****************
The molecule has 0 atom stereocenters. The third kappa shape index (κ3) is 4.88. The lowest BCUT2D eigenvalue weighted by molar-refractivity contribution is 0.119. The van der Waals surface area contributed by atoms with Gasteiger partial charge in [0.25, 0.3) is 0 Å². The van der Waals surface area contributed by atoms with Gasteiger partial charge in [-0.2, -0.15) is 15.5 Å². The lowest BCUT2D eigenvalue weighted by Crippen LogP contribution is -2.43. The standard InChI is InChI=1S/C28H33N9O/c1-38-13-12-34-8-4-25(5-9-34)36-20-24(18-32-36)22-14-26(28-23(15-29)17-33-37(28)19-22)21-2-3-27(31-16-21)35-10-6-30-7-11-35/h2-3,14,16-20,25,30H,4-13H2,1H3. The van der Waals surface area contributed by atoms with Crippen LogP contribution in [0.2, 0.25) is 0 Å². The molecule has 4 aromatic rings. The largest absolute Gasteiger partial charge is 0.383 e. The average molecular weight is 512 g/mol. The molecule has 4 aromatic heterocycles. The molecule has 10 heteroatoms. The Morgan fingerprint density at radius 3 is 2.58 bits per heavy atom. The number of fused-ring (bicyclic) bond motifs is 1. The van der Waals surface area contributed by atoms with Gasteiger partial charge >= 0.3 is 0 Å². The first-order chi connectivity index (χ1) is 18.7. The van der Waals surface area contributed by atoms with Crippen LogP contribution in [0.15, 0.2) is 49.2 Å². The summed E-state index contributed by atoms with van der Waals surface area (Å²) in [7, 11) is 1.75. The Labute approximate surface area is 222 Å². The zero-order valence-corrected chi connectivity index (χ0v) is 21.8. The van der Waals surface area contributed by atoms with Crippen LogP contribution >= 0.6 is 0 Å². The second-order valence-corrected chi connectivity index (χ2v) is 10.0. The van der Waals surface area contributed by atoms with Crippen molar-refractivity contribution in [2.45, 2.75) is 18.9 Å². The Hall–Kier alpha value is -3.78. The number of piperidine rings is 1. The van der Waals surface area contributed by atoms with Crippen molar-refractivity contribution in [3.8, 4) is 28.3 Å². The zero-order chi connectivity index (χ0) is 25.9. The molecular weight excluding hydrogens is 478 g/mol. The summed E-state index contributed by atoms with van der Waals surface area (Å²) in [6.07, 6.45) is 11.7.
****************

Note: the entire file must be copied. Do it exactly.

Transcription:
The molecule has 0 atom stereocenters. The third kappa shape index (κ3) is 4.88. The lowest BCUT2D eigenvalue weighted by molar-refractivity contribution is 0.119. The van der Waals surface area contributed by atoms with Gasteiger partial charge in [0.25, 0.3) is 0 Å². The van der Waals surface area contributed by atoms with Gasteiger partial charge in [-0.2, -0.15) is 15.5 Å². The lowest BCUT2D eigenvalue weighted by Crippen LogP contribution is -2.43. The standard InChI is InChI=1S/C28H33N9O/c1-38-13-12-34-8-4-25(5-9-34)36-20-24(18-32-36)22-14-26(28-23(15-29)17-33-37(28)19-22)21-2-3-27(31-16-21)35-10-6-30-7-11-35/h2-3,14,16-20,25,30H,4-13H2,1H3. The van der Waals surface area contributed by atoms with Crippen LogP contribution in [0.2, 0.25) is 0 Å². The molecule has 4 aromatic rings. The largest absolute Gasteiger partial charge is 0.383 e. The average molecular weight is 512 g/mol. The molecule has 4 aromatic heterocycles. The molecule has 10 heteroatoms. The Morgan fingerprint density at radius 3 is 2.58 bits per heavy atom. The number of fused-ring (bicyclic) bond motifs is 1. The van der Waals surface area contributed by atoms with Gasteiger partial charge >= 0.3 is 0 Å². The first-order chi connectivity index (χ1) is 18.7. The van der Waals surface area contributed by atoms with Crippen LogP contribution in [0.15, 0.2) is 49.2 Å². The summed E-state index contributed by atoms with van der Waals surface area (Å²) in [7, 11) is 1.75. The Labute approximate surface area is 222 Å². The zero-order valence-corrected chi connectivity index (χ0v) is 21.8. The van der Waals surface area contributed by atoms with Crippen LogP contribution >= 0.6 is 0 Å². The second-order valence-corrected chi connectivity index (χ2v) is 10.0. The van der Waals surface area contributed by atoms with Crippen molar-refractivity contribution in [2.45, 2.75) is 18.9 Å². The Hall–Kier alpha value is -3.78. The number of piperidine rings is 1. The van der Waals surface area contributed by atoms with Crippen molar-refractivity contribution in [3.8, 4) is 28.3 Å². The zero-order chi connectivity index (χ0) is 25.9. The molecular weight excluding hydrogens is 478 g/mol. The summed E-state index contributed by atoms with van der Waals surface area (Å²) in [6.07, 6.45) is 11.7.